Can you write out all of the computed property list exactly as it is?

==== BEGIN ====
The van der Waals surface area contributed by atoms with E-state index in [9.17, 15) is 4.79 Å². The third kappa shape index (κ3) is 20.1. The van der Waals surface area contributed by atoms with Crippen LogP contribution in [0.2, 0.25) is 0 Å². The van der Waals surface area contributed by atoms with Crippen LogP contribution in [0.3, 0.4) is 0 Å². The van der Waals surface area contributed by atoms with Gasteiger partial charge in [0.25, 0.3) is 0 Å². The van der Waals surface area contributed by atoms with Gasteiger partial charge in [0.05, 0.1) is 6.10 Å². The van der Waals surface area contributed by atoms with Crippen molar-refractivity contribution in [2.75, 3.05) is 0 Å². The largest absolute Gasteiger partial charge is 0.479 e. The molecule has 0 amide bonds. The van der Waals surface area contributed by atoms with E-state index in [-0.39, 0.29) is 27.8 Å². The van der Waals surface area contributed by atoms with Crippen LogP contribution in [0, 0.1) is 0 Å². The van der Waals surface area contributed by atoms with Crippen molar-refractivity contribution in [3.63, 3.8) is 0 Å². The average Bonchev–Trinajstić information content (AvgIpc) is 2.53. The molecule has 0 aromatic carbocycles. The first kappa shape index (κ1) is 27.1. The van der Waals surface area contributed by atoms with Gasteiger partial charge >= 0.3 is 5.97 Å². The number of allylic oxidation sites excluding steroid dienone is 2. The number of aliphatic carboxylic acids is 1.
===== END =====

The van der Waals surface area contributed by atoms with E-state index in [9.17, 15) is 4.79 Å². The third kappa shape index (κ3) is 20.1. The van der Waals surface area contributed by atoms with Crippen LogP contribution in [0.2, 0.25) is 0 Å². The van der Waals surface area contributed by atoms with Crippen LogP contribution in [0.3, 0.4) is 0 Å². The van der Waals surface area contributed by atoms with Gasteiger partial charge in [0.25, 0.3) is 0 Å². The van der Waals surface area contributed by atoms with Gasteiger partial charge in [0.05, 0.1) is 6.10 Å². The van der Waals surface area contributed by atoms with Crippen molar-refractivity contribution in [2.75, 3.05) is 0 Å². The largest absolute Gasteiger partial charge is 0.479 e. The molecule has 0 amide bonds. The van der Waals surface area contributed by atoms with E-state index in [-0.39, 0.29) is 27.8 Å². The van der Waals surface area contributed by atoms with Crippen LogP contribution in [0, 0.1) is 0 Å². The van der Waals surface area contributed by atoms with Crippen molar-refractivity contribution in [3.63, 3.8) is 0 Å². The average Bonchev–Trinajstić information content (AvgIpc) is 2.53. The molecule has 0 aromatic carbocycles. The first kappa shape index (κ1) is 27.1. The van der Waals surface area contributed by atoms with Gasteiger partial charge >= 0.3 is 5.97 Å². The number of allylic oxidation sites excluding steroid dienone is 2. The number of aliphatic carboxylic acids is 1.